Many people who like problem solving usually tackle a tough crossword, or maybe Sudoku.
Collierville’s Mark Norris opted for politics.
“I like serving people as well as finding solutions to problems, so that led me to the legal profession,” said Norris, who currently serves as state Senate majority leader, and represents District 32 in West Tennessee.
“Once I became a lawyer, I found that there are certain issues in this life that lawyers can’t effectively address. I’d been involved in volunteerism in a fairly significant way, and had seen a lot of issues up close and personal, and so when I had the opportunity to serve on the Shelby County Commission, I took it.”
He served two terms on the commission, then ran for state Sen. Tom Leatherwood’s seat when it came open in 2000.
During his first term he was in the minority party, but even so was given the opportunity to chair the Senate’s Transportation Committee. That gave him grounding in committee work, as well as putting together legislation that addressed multiple concerns.
This would come in handy just a few years later when Republicans took a majority, then a supermajority, in the Senate and eventually he became majority leader.
He also chairs the Senate Rules Committee and serves on the Finance, Ways and Means Committee, Ethics Committee, and State and Local Government Committee.
“The lessons I learned as chairman have served me well both in the majority and even with a supermajority,” Norris said. “One major difference is the magnitude of issues that need to be dealt with – a lot more crosses my desk now, and I rely on my colleagues in the Senate much more now. I’ve also learned an awful lot about the workings of state government along the way.”
Since protocol demands he carry the administration’s legislation, Norris is the prime sponsor of the state budget and other bills in addition to his own. That makes for a busy session.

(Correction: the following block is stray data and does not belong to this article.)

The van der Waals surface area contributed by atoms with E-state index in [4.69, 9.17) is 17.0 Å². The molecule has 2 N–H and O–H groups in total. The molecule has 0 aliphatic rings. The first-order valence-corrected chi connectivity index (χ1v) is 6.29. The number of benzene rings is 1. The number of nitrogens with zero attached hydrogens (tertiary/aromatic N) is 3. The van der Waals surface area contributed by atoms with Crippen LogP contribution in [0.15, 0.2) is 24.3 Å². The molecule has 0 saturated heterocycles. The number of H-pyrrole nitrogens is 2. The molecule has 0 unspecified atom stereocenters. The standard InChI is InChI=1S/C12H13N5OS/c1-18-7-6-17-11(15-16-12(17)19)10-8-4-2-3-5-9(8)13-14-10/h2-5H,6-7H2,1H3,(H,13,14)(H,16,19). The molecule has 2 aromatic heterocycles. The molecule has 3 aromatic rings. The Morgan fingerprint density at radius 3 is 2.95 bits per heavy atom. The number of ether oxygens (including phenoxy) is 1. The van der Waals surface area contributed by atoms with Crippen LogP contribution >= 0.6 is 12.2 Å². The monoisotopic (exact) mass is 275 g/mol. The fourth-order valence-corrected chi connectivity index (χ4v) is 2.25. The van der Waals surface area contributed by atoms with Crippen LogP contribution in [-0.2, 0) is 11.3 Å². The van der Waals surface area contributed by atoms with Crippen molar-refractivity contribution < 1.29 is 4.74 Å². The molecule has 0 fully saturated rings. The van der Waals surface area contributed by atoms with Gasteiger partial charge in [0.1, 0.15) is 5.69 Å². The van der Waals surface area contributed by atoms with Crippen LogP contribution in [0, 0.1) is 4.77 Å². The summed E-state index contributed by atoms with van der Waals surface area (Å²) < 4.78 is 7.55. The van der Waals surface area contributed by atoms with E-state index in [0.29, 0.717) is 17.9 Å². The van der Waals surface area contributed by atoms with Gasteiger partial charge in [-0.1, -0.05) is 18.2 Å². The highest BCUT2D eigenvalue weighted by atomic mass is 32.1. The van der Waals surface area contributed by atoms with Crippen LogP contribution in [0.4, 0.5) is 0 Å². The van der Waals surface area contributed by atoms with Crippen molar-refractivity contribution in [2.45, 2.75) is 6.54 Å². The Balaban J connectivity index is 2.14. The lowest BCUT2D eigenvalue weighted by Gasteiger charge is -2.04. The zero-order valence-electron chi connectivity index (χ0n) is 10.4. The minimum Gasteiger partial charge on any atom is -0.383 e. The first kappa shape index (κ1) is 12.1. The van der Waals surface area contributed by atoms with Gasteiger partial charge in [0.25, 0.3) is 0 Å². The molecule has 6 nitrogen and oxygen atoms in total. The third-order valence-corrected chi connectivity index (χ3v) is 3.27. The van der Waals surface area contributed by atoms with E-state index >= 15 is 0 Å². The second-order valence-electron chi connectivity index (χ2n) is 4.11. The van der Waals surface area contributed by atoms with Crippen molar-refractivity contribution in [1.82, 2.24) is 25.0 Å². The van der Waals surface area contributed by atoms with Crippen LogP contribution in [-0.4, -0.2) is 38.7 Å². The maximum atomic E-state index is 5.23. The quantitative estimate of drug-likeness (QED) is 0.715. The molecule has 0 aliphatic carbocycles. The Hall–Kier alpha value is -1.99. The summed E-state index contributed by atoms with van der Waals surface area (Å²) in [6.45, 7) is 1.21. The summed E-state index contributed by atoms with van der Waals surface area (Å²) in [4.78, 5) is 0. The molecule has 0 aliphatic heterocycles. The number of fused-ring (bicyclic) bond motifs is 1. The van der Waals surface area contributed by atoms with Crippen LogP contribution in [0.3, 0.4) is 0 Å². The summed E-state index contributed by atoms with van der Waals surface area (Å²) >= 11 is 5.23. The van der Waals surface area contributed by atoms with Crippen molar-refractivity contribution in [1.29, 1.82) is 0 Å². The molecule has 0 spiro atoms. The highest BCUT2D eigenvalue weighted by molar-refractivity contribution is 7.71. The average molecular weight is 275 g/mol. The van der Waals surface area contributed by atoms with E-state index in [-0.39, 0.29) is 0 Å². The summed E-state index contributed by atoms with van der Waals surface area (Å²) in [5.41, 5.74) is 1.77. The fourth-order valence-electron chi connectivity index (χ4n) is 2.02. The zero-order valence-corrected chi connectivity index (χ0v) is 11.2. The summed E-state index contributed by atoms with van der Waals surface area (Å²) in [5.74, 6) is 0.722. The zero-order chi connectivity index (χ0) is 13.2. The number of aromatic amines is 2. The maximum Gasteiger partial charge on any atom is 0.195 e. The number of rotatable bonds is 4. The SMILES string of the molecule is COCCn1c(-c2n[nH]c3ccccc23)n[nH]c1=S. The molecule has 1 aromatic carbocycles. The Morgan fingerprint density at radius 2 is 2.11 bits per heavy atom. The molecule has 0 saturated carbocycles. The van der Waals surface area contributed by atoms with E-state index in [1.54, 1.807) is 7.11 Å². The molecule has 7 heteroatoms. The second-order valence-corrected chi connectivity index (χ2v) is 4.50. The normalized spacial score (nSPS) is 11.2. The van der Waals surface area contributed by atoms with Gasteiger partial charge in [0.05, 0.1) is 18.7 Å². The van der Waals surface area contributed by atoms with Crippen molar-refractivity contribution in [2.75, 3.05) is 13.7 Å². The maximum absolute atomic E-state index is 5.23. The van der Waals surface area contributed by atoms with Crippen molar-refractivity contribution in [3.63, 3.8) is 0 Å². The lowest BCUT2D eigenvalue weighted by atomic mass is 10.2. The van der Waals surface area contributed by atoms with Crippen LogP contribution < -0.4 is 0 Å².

“Balancing the budget is job No. 1 here in Tennessee, as it is in all states, but it falls to me to work with the membership to get it through,” he said. “If we did nothing but the budget in a session, that would be plenty.”
Headline-grabbing money arguments at the federal level often cloud the work that gets done in statehouses, he adds.
“A lot of people don’t realize that we operate state government differently,” Norris said. “I carry that forward, as well as a lot of other important bills that I call the ‘meat and potatoes’ legislation that doesn’t generate much media interest because they are somewhat boring, but over the long haul they affect the taxpayer’s pocketbook.”
Among those, he says, are efforts focusing on pension reform for local governments, workforce development and education, as well as more specific efforts such as modernizing of the state’s 911 emergency system.
“I want to make sure that the infrastructure is there when my constituents are in dire need of emergency assistance,” he said. “And we want to make sure that happens without them getting nickeled and dimed to death with cost increases over the years.”
In addition to his legislative duties, Norris also is chairing The Council of State Governments, a region-based organization that represents all 50 states and three branches of state government. There, he says, he has made the 2014 agenda all about focusing on what he refers to as “state pathways to prosperity.’’
“There are a lot of interesting programs, webinars and projects underway that focus on workforce, education and more,” he said. “It’s a crowded time with a lot going on, but I’m honored to be doing it.”
Norris is in the second year of his current four-year term, and when it comes to how much longer he’ll roam the halls of the Capitol, he says he honestly can’t be specific.
“I have so much on my plate right now that I really can’t see over that horizon,” he said. “I love public service, and I’m interested in good public policy. Like I said, I like problem solving and serving people, and I still have a few things to get done, so only time will tell.”